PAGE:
1. The problem statement, all variables and given/known data A circular ring of wire of radius r_{0} lies in a plane perpendicular to the x-axis and is centered at the origin. The ring has a positive electric charge spread uniformly over it. The electric field in the x-axis direction, E, at the point given by E=kx/((x^2 +r_{0}^2)^(3/2)) for k>0 at what point on the x-axis is greatest? least? 2. Relevant equations 3. The attempt at a solution so the only thing i could really think of to do is take the derivative. the circle itself isn't changing so I assumed r0 is a constant as well as k. [itex]E'=(k(x^2 + r_{0}^2)^(3/2) - 3kx^2√(x^2 +r_{0}^2))/((x^2 +r_{0}^2)^(3/2))[/itex] after this i find the critical points 0=(k(x^2 + r_{0}^2)^(3/2) - 3kx^2√(x^2 +r_{0}^2))/((x^2 +r_{0}^2)^(3/2)) 0=(x^2 +r0^2)^(3/2) -3x^2√(x^2+r0^2) im not sure what do here. I feel like I should have solved for r0 in terms of x, but im not sure.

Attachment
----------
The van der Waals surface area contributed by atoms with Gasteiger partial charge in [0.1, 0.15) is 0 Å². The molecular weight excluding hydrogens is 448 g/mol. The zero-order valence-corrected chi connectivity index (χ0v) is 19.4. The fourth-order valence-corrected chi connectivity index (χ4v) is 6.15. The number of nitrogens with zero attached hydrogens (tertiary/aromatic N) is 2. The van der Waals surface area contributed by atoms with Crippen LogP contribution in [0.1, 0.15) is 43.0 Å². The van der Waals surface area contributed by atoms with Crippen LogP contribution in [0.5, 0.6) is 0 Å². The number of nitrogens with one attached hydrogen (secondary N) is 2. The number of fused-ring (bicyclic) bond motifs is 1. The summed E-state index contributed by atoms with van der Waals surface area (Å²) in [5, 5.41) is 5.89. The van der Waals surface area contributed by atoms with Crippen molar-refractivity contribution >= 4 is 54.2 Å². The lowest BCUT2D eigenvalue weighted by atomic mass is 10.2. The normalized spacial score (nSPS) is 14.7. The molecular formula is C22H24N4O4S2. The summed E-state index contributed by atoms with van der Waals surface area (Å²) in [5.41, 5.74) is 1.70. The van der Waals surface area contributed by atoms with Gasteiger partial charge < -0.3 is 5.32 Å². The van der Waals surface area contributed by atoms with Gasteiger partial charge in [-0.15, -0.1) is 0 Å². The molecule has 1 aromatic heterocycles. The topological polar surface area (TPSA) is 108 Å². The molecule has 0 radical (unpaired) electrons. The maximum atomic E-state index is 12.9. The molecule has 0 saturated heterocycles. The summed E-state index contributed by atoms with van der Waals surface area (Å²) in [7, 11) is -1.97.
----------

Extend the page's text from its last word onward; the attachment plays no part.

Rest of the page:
Some information is missing here. I'm pretty sure you are asked where E is the greatest and least. Leaving the numerator as a difference isn't much help. The usual thing to do when you use the quotient rule is to find the greatest common factor of the terms in the numerator. It's also better to leave both of the parts that involve x^{2} + r_{0}^{2} in their exponent form, rather than switch to the radical form for one, as you have done. Once you find and pull out the greatest common factor of the terms in the numerator, the numerator will be a product of factors, and it will be easy to find the values of x for which E'(x) = 0.